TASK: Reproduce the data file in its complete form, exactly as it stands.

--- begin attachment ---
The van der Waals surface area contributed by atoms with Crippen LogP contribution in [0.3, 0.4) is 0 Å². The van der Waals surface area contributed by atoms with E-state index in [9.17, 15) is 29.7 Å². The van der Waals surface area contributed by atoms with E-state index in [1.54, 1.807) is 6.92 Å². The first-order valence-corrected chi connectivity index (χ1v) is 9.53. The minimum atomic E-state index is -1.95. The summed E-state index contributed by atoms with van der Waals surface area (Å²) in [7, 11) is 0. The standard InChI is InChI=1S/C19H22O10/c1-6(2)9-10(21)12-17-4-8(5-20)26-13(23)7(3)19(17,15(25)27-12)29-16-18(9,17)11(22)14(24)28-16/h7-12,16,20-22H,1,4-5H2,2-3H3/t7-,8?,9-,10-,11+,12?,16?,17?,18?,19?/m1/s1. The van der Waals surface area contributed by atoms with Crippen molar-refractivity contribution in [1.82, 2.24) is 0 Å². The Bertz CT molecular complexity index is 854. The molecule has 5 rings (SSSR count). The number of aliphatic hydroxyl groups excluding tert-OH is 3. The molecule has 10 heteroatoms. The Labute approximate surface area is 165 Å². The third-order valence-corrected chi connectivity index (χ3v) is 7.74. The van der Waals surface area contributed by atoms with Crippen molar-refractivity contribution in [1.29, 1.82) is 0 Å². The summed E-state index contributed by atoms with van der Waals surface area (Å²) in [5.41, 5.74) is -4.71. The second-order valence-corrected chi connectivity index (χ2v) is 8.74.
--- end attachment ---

The van der Waals surface area contributed by atoms with Crippen LogP contribution in [0.3, 0.4) is 0 Å². The van der Waals surface area contributed by atoms with E-state index in [9.17, 15) is 29.7 Å². The van der Waals surface area contributed by atoms with E-state index in [1.54, 1.807) is 6.92 Å². The first-order valence-corrected chi connectivity index (χ1v) is 9.53. The minimum atomic E-state index is -1.95. The summed E-state index contributed by atoms with van der Waals surface area (Å²) in [7, 11) is 0. The standard InChI is InChI=1S/C19H22O10/c1-6(2)9-10(21)12-17-4-8(5-20)26-13(23)7(3)19(17,15(25)27-12)29-16-18(9,17)11(22)14(24)28-16/h7-12,16,20-22H,1,4-5H2,2-3H3/t7-,8?,9-,10-,11+,12?,16?,17?,18?,19?/m1/s1. The van der Waals surface area contributed by atoms with Crippen molar-refractivity contribution in [1.82, 2.24) is 0 Å². The Bertz CT molecular complexity index is 854. The molecule has 5 rings (SSSR count). The number of aliphatic hydroxyl groups excluding tert-OH is 3. The molecule has 10 heteroatoms. The Labute approximate surface area is 165 Å². The third-order valence-corrected chi connectivity index (χ3v) is 7.74. The van der Waals surface area contributed by atoms with Crippen molar-refractivity contribution in [1.29, 1.82) is 0 Å². The summed E-state index contributed by atoms with van der Waals surface area (Å²) in [5.41, 5.74) is -4.71. The second-order valence-corrected chi connectivity index (χ2v) is 8.74.